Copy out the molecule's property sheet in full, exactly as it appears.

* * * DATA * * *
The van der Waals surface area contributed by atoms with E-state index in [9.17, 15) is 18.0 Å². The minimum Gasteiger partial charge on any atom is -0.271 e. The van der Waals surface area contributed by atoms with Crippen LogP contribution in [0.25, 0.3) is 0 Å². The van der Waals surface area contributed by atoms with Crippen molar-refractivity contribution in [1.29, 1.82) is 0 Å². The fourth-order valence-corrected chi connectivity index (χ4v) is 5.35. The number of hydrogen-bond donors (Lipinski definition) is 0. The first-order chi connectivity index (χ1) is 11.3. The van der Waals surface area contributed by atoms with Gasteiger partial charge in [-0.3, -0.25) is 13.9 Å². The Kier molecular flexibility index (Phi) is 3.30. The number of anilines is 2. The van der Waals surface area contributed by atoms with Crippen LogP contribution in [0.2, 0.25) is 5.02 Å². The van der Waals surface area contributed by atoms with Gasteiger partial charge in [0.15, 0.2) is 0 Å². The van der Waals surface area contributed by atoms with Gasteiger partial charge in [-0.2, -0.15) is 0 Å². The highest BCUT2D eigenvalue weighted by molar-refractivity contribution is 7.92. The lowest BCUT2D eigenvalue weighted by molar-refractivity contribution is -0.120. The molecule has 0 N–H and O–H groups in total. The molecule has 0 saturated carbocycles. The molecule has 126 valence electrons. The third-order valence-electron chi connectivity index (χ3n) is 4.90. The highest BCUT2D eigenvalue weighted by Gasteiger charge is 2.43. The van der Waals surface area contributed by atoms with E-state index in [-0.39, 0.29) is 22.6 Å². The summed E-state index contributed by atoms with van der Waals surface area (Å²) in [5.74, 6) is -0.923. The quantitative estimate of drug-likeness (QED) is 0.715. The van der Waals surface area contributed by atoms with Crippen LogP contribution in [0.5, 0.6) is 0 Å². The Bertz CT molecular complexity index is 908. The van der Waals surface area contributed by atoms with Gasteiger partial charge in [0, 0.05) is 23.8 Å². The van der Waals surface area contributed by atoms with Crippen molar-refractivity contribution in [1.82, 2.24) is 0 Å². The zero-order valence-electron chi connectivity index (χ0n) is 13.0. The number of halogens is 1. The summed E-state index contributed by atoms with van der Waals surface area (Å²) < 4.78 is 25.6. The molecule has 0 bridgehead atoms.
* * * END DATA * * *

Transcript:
The van der Waals surface area contributed by atoms with E-state index in [9.17, 15) is 18.0 Å². The minimum Gasteiger partial charge on any atom is -0.271 e. The van der Waals surface area contributed by atoms with Crippen LogP contribution in [0.25, 0.3) is 0 Å². The van der Waals surface area contributed by atoms with Crippen molar-refractivity contribution in [1.29, 1.82) is 0 Å². The fourth-order valence-corrected chi connectivity index (χ4v) is 5.35. The number of hydrogen-bond donors (Lipinski definition) is 0. The first-order chi connectivity index (χ1) is 11.3. The van der Waals surface area contributed by atoms with Gasteiger partial charge in [-0.3, -0.25) is 13.9 Å². The Kier molecular flexibility index (Phi) is 3.30. The number of anilines is 2. The van der Waals surface area contributed by atoms with Crippen LogP contribution in [0.2, 0.25) is 5.02 Å². The van der Waals surface area contributed by atoms with Gasteiger partial charge in [0.15, 0.2) is 0 Å². The van der Waals surface area contributed by atoms with Gasteiger partial charge in [-0.2, -0.15) is 0 Å². The highest BCUT2D eigenvalue weighted by molar-refractivity contribution is 7.92. The lowest BCUT2D eigenvalue weighted by molar-refractivity contribution is -0.120. The molecule has 0 N–H and O–H groups in total. The molecule has 0 saturated carbocycles. The molecule has 126 valence electrons. The third-order valence-electron chi connectivity index (χ3n) is 4.90. The highest BCUT2D eigenvalue weighted by Gasteiger charge is 2.43. The van der Waals surface area contributed by atoms with E-state index in [-0.39, 0.29) is 22.6 Å². The summed E-state index contributed by atoms with van der Waals surface area (Å²) in [5.74, 6) is -0.923. The quantitative estimate of drug-likeness (QED) is 0.715. The van der Waals surface area contributed by atoms with Crippen LogP contribution in [0.5, 0.6) is 0 Å². The Bertz CT molecular complexity index is 908. The van der Waals surface area contributed by atoms with Gasteiger partial charge in [0, 0.05) is 23.8 Å². The van der Waals surface area contributed by atoms with Crippen molar-refractivity contribution in [1.82, 2.24) is 0 Å². The zero-order valence-electron chi connectivity index (χ0n) is 13.0. The number of halogens is 1. The summed E-state index contributed by atoms with van der Waals surface area (Å²) < 4.78 is 25.6. The molecule has 0 bridgehead atoms.